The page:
Mean societies produce mean people

Babies haven’t changed much for millennia. Give or take a few enzymes this perfectly designed little bundle of desires and interests has not needed to evolve much. Of all primates, the human is the most immature at birth, after which brain growth accelerates and is ‘wired’ according to the kinds of experience the infant has. Provided there are a few familiar and affectionate people there to care continuously for him or her, baby will be fine. If not, evolution has taken care of that too. You live in a cruel world and treat him roughly? He will develop into a compulsively self-reliant and ruthless individual with little concern for others. Mean societies produce mean people. Through attentive care in the early years we may hope to produce thoughtful, curious and confident young people but our social arrangements are essentially hostile and competitive. Having a baby is regarded as an expensive undertaking rather than as a contribution to the future of society.

Encouraged by successive governments our world is geared to markets. “It’s the economy, stupid” means you can’t do anything without considering the immediate cost. The more this idea takes hold the stupider we become. The current government’s dedication to continuous welfare cuts hits children disproportionately. Neoliberalism is the enemy of children.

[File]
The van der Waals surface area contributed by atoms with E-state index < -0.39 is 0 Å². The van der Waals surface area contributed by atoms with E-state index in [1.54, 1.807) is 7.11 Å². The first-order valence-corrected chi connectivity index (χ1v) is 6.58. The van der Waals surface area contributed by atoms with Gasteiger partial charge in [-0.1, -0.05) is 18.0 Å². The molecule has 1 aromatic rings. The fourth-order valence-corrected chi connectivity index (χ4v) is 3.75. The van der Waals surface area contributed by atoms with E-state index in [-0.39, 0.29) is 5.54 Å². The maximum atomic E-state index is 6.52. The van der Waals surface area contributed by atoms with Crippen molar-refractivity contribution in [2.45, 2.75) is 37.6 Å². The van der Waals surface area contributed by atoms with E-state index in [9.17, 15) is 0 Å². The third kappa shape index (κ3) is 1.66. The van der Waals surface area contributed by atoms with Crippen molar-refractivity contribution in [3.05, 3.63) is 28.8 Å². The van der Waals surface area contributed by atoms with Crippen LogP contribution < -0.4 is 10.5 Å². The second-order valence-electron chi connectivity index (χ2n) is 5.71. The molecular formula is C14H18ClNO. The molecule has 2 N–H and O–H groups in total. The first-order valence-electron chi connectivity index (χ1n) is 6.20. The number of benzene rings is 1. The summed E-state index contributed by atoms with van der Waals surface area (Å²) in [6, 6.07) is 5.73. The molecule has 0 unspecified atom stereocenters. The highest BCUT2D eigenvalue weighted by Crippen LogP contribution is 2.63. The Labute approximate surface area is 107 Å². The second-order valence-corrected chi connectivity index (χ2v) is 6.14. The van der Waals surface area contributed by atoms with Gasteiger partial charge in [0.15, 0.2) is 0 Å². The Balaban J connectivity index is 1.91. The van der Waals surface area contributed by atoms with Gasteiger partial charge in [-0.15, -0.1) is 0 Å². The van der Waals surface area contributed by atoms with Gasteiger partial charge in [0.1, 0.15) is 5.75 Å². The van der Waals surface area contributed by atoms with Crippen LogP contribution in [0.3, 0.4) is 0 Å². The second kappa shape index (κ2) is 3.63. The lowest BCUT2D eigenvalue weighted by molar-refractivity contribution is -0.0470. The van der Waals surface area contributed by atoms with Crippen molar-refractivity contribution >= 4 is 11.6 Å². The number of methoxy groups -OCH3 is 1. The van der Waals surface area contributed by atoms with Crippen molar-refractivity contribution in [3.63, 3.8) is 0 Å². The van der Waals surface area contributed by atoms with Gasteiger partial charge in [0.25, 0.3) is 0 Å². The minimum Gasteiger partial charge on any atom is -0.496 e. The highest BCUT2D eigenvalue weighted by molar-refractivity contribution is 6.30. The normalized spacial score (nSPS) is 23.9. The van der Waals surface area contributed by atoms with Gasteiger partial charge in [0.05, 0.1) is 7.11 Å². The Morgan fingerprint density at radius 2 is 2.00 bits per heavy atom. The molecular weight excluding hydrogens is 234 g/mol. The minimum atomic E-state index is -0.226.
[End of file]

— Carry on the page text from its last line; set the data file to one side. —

Evolutionary imperatives

This is not the environment in which humans evolved. An infant in a hunter-gatherer band – the way we all lived for 99% of our time on the planet – would have spent many hours being held, and not only by the mother. “Infants with several attachment figures grow up better able to integrate multiple mental perspectives”. We are programmed from the start to seek out third positions, to acquire the “capacity for seeing ourselves in interaction with others and for entertaining another point of view whilst retaining our own, for reflecting on ourselves whilst being ourselves.”